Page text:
6. From the beginning, actively listen to the concerns of potential opponents and address them to the extent possible.

  7. Remember that negotiation does not end with a ‘yes’, but requires enough ongoing support for implementation and sustainability.

Let’s look at some practical implications for lesson seven.

Practical Tools: who could help or hurt your deal?

James Sebenius advice gives us some good principles to apply when we recognise we are in a negotiation where multiple parties matter. Based on lesson seven, we suggest negotiators should always carry a reminder:

Negotiation doesn’t end with ‘yes’, because you need ongoing support to implement the deal.

As we mentioned earlier, start by asking who could help or hurt your deal.  Here are some possible external parties:

Negotiating New York table.JPG

Use this table to identify any specific party that could help or hurt your deal. Next, classify each party by Power (low or high) and Interest (low or high). Then plot them in one of four squares on a Power versus Interest grid; then manage all parties in a square in one of four ways: Keep Satisfied, Manage Closely, Monitor or Keep Informed.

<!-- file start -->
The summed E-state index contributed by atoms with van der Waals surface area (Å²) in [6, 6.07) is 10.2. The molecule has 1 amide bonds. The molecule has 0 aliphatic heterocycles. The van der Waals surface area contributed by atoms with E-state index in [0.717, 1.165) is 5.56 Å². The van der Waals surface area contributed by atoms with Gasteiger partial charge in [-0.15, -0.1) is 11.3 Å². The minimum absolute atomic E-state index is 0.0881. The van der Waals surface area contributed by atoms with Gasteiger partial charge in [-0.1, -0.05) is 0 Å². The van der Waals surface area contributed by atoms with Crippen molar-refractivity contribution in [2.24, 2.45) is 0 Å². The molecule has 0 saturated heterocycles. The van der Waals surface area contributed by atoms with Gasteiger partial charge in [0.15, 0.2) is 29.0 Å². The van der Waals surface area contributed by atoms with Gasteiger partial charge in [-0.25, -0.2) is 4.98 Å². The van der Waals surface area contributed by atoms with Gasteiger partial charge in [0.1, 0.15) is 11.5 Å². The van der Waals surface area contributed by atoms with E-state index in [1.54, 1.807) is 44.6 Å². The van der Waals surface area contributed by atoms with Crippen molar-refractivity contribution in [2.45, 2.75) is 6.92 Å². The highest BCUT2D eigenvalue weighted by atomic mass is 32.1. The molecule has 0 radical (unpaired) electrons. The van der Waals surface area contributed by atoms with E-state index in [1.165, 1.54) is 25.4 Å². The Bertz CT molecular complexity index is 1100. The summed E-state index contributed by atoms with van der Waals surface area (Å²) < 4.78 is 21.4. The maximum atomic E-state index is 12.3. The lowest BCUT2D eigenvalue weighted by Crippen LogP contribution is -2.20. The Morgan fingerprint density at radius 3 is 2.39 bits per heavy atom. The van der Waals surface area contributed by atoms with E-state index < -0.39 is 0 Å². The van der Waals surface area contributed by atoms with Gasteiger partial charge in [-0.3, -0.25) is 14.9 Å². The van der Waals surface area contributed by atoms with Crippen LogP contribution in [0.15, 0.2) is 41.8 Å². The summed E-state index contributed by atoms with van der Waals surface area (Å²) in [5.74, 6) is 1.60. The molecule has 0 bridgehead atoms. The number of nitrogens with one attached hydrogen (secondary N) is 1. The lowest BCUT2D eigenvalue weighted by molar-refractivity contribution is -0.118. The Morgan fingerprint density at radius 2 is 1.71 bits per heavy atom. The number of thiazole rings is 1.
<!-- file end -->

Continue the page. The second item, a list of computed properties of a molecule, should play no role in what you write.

Negotiating New York graph.JPG

Let’s go back to New York and see who opposed Amazon and what were some of the issues.  And let’s see if our approach would have identified these parties. Two of fiercest opponents were New York Councilman, Jimmy Van Bramer and State Senator, Mike Gianaris. Also, opposing the deal was Federal Republican senator, for New York, Alexandria Ocasio-Cortez. In the grid, we would expect these politicians to have a high interest in a high-profile company bringing a high number of jobs. The only question would be to ask are they high power, needing to be managed closely or low power, needing to keep informed.

Power can be complicated to diagnose, but we can classify power as Formal, Economic or Political where Formal means they are legally involved, Economic means they can affect money, and Political means they can influence. All three would appear to have Formal and Political power, yet it appears they were all unaware of the deal until it was announced. Some might call this a “brave” strategy.